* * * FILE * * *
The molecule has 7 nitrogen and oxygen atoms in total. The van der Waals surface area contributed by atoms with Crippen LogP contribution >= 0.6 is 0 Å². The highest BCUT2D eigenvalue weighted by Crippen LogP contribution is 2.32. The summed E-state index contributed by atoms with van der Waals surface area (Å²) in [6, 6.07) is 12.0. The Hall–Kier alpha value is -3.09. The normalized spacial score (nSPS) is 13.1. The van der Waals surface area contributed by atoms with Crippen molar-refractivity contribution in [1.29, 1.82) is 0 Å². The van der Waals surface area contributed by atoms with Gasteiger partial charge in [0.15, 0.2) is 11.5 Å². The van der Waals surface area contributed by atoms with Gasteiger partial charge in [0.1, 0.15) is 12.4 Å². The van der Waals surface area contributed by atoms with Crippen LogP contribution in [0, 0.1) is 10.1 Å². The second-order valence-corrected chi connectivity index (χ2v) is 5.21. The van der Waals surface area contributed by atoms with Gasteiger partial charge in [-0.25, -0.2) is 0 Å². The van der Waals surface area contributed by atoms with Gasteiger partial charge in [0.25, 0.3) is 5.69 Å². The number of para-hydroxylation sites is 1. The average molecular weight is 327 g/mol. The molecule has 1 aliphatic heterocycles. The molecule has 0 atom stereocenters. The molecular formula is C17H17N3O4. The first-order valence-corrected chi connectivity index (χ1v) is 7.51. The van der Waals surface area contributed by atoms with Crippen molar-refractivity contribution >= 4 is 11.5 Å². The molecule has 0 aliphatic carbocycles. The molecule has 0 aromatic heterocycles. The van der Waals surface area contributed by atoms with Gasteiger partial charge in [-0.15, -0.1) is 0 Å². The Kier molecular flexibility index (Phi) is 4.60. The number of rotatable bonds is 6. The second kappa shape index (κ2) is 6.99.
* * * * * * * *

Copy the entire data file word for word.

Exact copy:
The molecule has 7 nitrogen and oxygen atoms in total. The van der Waals surface area contributed by atoms with Crippen LogP contribution >= 0.6 is 0 Å². The highest BCUT2D eigenvalue weighted by Crippen LogP contribution is 2.32. The summed E-state index contributed by atoms with van der Waals surface area (Å²) in [6, 6.07) is 12.0. The Hall–Kier alpha value is -3.09. The normalized spacial score (nSPS) is 13.1. The van der Waals surface area contributed by atoms with Crippen molar-refractivity contribution in [1.29, 1.82) is 0 Å². The van der Waals surface area contributed by atoms with Gasteiger partial charge in [0.15, 0.2) is 11.5 Å². The van der Waals surface area contributed by atoms with Gasteiger partial charge in [0.1, 0.15) is 12.4 Å². The van der Waals surface area contributed by atoms with Crippen LogP contribution in [0, 0.1) is 10.1 Å². The second-order valence-corrected chi connectivity index (χ2v) is 5.21. The van der Waals surface area contributed by atoms with Gasteiger partial charge in [-0.25, -0.2) is 0 Å². The van der Waals surface area contributed by atoms with Gasteiger partial charge in [0.25, 0.3) is 5.69 Å². The number of para-hydroxylation sites is 1. The average molecular weight is 327 g/mol. The molecule has 1 aliphatic heterocycles. The molecule has 0 atom stereocenters. The molecular formula is C17H17N3O4. The first-order valence-corrected chi connectivity index (χ1v) is 7.51. The van der Waals surface area contributed by atoms with Crippen molar-refractivity contribution >= 4 is 11.5 Å². The molecule has 0 aliphatic carbocycles. The molecule has 0 aromatic heterocycles. The van der Waals surface area contributed by atoms with Gasteiger partial charge in [-0.15, -0.1) is 0 Å². The Kier molecular flexibility index (Phi) is 4.60. The number of rotatable bonds is 6. The second kappa shape index (κ2) is 6.99.